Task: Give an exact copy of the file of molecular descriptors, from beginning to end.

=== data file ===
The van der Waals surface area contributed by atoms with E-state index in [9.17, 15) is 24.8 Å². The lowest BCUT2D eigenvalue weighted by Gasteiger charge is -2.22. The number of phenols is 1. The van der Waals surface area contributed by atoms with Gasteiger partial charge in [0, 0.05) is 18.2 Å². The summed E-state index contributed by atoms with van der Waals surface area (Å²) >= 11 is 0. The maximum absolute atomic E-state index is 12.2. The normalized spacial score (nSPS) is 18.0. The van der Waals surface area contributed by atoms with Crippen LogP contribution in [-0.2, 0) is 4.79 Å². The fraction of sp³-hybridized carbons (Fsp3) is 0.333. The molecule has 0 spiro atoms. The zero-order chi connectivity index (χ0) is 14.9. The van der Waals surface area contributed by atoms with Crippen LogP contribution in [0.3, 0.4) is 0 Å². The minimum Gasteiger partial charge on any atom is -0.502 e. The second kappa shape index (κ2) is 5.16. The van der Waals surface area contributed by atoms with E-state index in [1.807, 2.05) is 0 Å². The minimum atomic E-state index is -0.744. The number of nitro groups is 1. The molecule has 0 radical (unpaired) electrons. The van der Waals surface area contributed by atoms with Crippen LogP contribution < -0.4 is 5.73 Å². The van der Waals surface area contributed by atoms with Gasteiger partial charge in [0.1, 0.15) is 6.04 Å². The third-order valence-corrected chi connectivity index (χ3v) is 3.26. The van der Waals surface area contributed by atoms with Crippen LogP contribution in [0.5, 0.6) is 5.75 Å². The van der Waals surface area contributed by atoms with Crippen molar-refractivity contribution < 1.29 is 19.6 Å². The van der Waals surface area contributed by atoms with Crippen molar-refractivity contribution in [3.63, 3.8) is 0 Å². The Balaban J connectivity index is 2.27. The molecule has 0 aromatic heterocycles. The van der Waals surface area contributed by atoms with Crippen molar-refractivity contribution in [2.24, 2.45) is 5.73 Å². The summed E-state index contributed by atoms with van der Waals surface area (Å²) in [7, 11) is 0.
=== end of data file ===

The van der Waals surface area contributed by atoms with E-state index in [9.17, 15) is 24.8 Å². The lowest BCUT2D eigenvalue weighted by Gasteiger charge is -2.22. The number of phenols is 1. The van der Waals surface area contributed by atoms with Gasteiger partial charge in [0, 0.05) is 18.2 Å². The summed E-state index contributed by atoms with van der Waals surface area (Å²) >= 11 is 0. The maximum absolute atomic E-state index is 12.2. The normalized spacial score (nSPS) is 18.0. The van der Waals surface area contributed by atoms with Crippen LogP contribution in [-0.2, 0) is 4.79 Å². The fraction of sp³-hybridized carbons (Fsp3) is 0.333. The molecule has 0 spiro atoms. The zero-order chi connectivity index (χ0) is 14.9. The van der Waals surface area contributed by atoms with Crippen LogP contribution in [0.3, 0.4) is 0 Å². The minimum Gasteiger partial charge on any atom is -0.502 e. The second kappa shape index (κ2) is 5.16. The van der Waals surface area contributed by atoms with E-state index in [1.807, 2.05) is 0 Å². The minimum atomic E-state index is -0.744. The number of nitro groups is 1. The molecule has 0 radical (unpaired) electrons. The van der Waals surface area contributed by atoms with Crippen LogP contribution < -0.4 is 5.73 Å². The van der Waals surface area contributed by atoms with Gasteiger partial charge in [0.1, 0.15) is 6.04 Å². The third-order valence-corrected chi connectivity index (χ3v) is 3.26. The van der Waals surface area contributed by atoms with Crippen LogP contribution in [0.5, 0.6) is 5.75 Å². The van der Waals surface area contributed by atoms with Crippen molar-refractivity contribution < 1.29 is 19.6 Å². The van der Waals surface area contributed by atoms with Crippen molar-refractivity contribution in [3.63, 3.8) is 0 Å². The Balaban J connectivity index is 2.27. The molecule has 0 aromatic heterocycles. The van der Waals surface area contributed by atoms with Crippen molar-refractivity contribution in [2.24, 2.45) is 5.73 Å². The summed E-state index contributed by atoms with van der Waals surface area (Å²) in [7, 11) is 0.